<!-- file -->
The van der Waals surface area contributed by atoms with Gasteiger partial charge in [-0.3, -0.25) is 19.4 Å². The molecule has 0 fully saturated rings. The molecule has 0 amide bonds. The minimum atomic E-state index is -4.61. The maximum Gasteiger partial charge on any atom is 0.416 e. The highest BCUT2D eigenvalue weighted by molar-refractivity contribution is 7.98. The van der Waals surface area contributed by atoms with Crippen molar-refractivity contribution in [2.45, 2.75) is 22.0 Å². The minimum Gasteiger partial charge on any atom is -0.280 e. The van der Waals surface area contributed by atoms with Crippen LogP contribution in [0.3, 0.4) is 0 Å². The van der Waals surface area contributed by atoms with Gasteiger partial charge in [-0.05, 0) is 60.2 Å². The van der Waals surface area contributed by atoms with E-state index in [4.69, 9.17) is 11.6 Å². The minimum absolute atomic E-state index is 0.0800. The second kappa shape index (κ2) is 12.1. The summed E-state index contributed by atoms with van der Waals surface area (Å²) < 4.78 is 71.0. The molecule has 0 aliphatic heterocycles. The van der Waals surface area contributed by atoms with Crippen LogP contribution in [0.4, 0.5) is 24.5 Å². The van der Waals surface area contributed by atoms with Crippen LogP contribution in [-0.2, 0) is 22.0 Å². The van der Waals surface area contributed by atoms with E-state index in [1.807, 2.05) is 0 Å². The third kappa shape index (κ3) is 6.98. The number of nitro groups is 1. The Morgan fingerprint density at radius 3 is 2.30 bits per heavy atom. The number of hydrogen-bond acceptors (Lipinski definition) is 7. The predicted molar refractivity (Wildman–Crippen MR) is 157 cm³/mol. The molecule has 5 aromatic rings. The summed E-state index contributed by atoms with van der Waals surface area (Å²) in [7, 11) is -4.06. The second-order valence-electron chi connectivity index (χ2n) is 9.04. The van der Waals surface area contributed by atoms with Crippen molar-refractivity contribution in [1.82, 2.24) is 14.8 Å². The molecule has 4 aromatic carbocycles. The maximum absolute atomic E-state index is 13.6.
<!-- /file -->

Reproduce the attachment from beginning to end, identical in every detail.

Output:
The van der Waals surface area contributed by atoms with Gasteiger partial charge in [-0.3, -0.25) is 19.4 Å². The molecule has 0 fully saturated rings. The molecule has 0 amide bonds. The minimum atomic E-state index is -4.61. The maximum Gasteiger partial charge on any atom is 0.416 e. The highest BCUT2D eigenvalue weighted by molar-refractivity contribution is 7.98. The van der Waals surface area contributed by atoms with Crippen molar-refractivity contribution in [2.45, 2.75) is 22.0 Å². The minimum Gasteiger partial charge on any atom is -0.280 e. The van der Waals surface area contributed by atoms with Crippen LogP contribution in [0.3, 0.4) is 0 Å². The van der Waals surface area contributed by atoms with Gasteiger partial charge in [-0.05, 0) is 60.2 Å². The van der Waals surface area contributed by atoms with E-state index in [4.69, 9.17) is 11.6 Å². The minimum absolute atomic E-state index is 0.0800. The second kappa shape index (κ2) is 12.1. The summed E-state index contributed by atoms with van der Waals surface area (Å²) < 4.78 is 71.0. The molecule has 0 aliphatic heterocycles. The van der Waals surface area contributed by atoms with Crippen LogP contribution in [0.4, 0.5) is 24.5 Å². The van der Waals surface area contributed by atoms with Crippen LogP contribution in [-0.2, 0) is 22.0 Å². The van der Waals surface area contributed by atoms with E-state index in [1.807, 2.05) is 0 Å². The third kappa shape index (κ3) is 6.98. The number of nitro groups is 1. The Morgan fingerprint density at radius 3 is 2.30 bits per heavy atom. The number of hydrogen-bond acceptors (Lipinski definition) is 7. The predicted molar refractivity (Wildman–Crippen MR) is 157 cm³/mol. The molecule has 5 aromatic rings. The summed E-state index contributed by atoms with van der Waals surface area (Å²) in [7, 11) is -4.06. The second-order valence-electron chi connectivity index (χ2n) is 9.04. The van der Waals surface area contributed by atoms with Crippen molar-refractivity contribution in [1.82, 2.24) is 14.8 Å². The molecule has 4 aromatic carbocycles. The maximum absolute atomic E-state index is 13.6.